Events — Behind the Scenes — An Event Project Manager’s Perspective

By Event Project Manager, Rachel Kloster


Here at Evia, we work with many different types of clients all with one end goal: to execute a successful event. Whether this means they want to have their sessions recorded in the room and posted for on demand viewing later or live streaming their sessions to thousands of online viewers in real time, our Project Management Team has to be flexible in their approach to the client’s requests to ensure their goals are met.

Over the past five years, I have worked with many different clients and have had to tailor my project management approach to each one to ensure their success. One specific project that sticks out is one my team recently did in Las Vegas. The client came to us at the beginning of the year and let us know that three internal events they had previously hosted over a two-week period would be combining into one large event, and we would need to support the three different groups in one location at the same time.

Armed with this information, my team began strategizing how we were going to best support the client’s requests. We would be responsible for recording and live streaming in over 100 rooms, through four separate venues, over five days. We would also need to build a platform where the online users could access the content, including a cross-platform mobile application. This was shaping up to be the largest event our company had ever done, so we knew it would need to be approached differently than any other project we had tackled before.

After much discussion with our internal team, we determined we would have one lead project manager out in front for all interactions with the client and logistics teams, with three supporting project managers in the background helping to execute the tasks required at each individual venue. This allowed the client to have one point of contact throughout the planning period but ensured each venue would be supported effectively during the execution phase of the project.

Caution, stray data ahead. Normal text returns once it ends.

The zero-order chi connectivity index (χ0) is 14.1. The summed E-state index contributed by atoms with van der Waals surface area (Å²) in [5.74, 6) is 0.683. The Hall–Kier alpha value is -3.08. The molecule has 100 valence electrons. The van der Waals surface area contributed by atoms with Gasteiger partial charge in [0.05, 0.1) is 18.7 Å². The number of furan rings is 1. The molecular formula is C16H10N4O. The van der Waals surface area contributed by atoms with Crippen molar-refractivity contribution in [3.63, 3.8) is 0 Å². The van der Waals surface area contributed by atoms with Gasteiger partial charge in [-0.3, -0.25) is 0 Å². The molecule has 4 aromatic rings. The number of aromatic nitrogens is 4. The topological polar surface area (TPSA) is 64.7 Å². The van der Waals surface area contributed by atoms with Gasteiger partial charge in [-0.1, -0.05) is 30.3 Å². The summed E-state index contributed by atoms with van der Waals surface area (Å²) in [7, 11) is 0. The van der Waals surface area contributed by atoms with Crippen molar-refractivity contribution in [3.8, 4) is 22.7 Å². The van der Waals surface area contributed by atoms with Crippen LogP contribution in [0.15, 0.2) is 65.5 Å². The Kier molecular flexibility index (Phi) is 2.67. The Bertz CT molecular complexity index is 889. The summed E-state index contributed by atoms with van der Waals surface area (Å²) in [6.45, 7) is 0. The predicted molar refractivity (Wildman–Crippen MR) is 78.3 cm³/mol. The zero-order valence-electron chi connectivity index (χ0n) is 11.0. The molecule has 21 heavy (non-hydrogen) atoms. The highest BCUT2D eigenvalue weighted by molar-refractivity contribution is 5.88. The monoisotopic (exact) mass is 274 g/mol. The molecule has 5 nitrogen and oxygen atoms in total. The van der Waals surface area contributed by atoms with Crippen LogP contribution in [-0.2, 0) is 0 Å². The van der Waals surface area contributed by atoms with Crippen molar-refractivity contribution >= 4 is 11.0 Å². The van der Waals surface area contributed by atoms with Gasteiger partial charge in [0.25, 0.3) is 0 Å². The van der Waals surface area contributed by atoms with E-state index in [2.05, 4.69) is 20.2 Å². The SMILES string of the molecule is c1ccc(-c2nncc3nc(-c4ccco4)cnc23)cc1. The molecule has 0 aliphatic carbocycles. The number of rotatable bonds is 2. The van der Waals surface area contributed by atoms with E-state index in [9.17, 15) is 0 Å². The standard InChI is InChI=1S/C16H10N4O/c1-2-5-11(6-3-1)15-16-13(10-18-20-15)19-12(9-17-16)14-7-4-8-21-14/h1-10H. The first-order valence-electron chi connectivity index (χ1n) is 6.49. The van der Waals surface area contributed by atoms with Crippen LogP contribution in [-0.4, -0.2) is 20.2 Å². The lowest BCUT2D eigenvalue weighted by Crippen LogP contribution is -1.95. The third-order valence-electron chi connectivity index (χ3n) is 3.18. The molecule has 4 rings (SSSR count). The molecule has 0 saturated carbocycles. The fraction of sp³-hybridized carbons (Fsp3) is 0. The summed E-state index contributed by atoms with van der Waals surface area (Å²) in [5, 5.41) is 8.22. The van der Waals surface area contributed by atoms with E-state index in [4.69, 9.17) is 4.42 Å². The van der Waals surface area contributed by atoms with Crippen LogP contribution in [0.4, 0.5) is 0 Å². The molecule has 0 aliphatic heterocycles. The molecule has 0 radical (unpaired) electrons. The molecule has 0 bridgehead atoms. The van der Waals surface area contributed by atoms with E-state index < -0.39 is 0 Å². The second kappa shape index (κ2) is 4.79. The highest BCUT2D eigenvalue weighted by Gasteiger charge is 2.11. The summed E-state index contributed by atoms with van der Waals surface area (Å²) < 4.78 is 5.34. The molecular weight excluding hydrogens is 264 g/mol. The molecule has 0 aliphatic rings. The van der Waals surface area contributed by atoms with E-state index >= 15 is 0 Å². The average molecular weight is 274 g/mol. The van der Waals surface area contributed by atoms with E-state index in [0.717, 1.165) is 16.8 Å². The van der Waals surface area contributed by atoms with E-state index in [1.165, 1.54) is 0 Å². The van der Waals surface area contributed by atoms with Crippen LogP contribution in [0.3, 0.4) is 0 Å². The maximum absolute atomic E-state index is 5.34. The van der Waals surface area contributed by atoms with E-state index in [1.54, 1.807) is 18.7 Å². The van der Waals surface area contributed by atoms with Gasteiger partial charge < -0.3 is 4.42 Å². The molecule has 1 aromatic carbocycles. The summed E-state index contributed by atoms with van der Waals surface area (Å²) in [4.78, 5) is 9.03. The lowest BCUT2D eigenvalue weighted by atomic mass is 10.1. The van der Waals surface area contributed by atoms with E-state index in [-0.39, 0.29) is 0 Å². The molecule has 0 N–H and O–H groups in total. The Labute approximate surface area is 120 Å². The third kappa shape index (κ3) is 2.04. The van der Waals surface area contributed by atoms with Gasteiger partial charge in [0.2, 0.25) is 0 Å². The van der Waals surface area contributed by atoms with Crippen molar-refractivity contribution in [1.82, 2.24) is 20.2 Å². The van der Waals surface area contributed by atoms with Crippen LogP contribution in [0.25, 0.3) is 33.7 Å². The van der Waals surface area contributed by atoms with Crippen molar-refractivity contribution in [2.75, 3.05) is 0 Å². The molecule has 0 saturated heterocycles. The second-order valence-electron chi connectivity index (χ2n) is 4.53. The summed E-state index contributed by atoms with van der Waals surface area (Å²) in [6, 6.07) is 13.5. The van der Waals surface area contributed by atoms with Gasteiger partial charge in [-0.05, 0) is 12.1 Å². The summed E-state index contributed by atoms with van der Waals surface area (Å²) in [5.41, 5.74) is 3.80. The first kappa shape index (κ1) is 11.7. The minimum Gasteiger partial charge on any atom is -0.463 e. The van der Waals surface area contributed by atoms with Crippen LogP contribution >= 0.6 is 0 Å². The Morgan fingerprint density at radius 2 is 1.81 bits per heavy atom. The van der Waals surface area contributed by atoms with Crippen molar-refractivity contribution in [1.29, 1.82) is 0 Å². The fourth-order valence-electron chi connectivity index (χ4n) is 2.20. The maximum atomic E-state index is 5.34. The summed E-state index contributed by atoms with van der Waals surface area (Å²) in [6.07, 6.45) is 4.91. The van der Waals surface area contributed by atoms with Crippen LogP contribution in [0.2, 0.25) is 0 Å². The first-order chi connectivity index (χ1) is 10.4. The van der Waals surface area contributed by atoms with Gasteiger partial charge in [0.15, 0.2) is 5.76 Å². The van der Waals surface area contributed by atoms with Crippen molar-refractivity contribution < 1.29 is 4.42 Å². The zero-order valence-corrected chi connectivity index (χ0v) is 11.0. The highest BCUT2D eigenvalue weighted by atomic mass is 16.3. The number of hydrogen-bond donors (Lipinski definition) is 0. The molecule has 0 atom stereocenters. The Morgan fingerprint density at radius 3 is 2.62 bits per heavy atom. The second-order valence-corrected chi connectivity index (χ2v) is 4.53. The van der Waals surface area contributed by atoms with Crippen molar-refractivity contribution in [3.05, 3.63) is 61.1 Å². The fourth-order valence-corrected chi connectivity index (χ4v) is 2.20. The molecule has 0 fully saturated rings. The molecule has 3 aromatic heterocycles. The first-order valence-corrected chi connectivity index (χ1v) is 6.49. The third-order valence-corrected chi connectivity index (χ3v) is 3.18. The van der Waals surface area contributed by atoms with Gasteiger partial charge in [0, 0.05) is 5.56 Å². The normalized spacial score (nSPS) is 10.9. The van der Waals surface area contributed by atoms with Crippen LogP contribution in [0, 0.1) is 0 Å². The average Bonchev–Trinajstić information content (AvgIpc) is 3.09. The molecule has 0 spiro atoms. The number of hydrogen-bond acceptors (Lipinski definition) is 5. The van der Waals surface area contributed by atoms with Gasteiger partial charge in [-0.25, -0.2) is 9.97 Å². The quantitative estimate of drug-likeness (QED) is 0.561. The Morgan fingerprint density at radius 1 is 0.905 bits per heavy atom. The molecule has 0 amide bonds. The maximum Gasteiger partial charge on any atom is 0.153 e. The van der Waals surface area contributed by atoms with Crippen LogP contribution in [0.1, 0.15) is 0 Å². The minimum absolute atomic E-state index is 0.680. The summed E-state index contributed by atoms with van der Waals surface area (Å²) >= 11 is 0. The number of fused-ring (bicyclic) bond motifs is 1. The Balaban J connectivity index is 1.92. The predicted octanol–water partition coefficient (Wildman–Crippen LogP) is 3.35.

The planning for this project took place over the course of seven months, and during this planning time, many things changed. This is one thing our project management team needs to be ready and willing to handle on every project. No matter what the original goal of a project may be, things can (and will) always change, and our team has a lot of experience successfully managing this type of environment.

Our project managers’ main focus is the success of the overall event and ensuring our clients are taken care of, so this often includes managing and communicating change to the rest of our event execution team. For this project, this required us to hold weekly meetings as a project management team where we could come together and understand what had changed from the week prior and discuss how to best distribute that information to the rest of the team. We would then meet with our event execution team, who would implement the changes required. This allowed our project managers to always be on the same page before we distributed information to the rest of the team, which allowed us to speak with one voice. In my experience, it’s important to be transparent with your execution team and ensure they have all the information needed to accomplish their tasks. This can often feel like you may be over communicating, but I believe the more information people have, the more effective they will be at completing the work needed to satisfy our client’s needs.

In addition to meeting with our internal team consistently, I made sure I was meeting with our client weekly. This enabled me to receive any changes as soon as possible, which then would allow our team to pivot as needed quickly.

As we got closer to the event, it became more important to stay in constant contact with the client and logistics teams to ensure all the information the project management team was disseminating was as accurate and up to date as possible. This meant we would often be in contact multiple times a week (sometimes multiple times a day) via email, phone, or instant messenger. Allowing our clients this type of access to the project manager builds trust and ensures they feel supported.

Once we arrived onsite at the event, our project management and onsite event execution team fanned out to the different venues to implement and execute on all the work we had been planning for seven months. Ultimately, we had sixty-six team members onsite, supporting 129 total rooms and 1,313 total sessions. Each project manager took ownership of their venue and the team members supporting the space, allowing me as the lead Project Manager to support the client completely throughout the week.

Though there are always unforeseen challenges that come up while onsite at a live event, the overall event was a success. The client was very happy with the level of support each group received at the individual venues, something that wouldn’t have been possible without all the time and effort the team put in before the event. Having the ability to be agile and approach this project in a new way was instrumental to its success, and it really speaks to the ability of our project management team’s ability to be flexible and do whatever it takes to support our clients.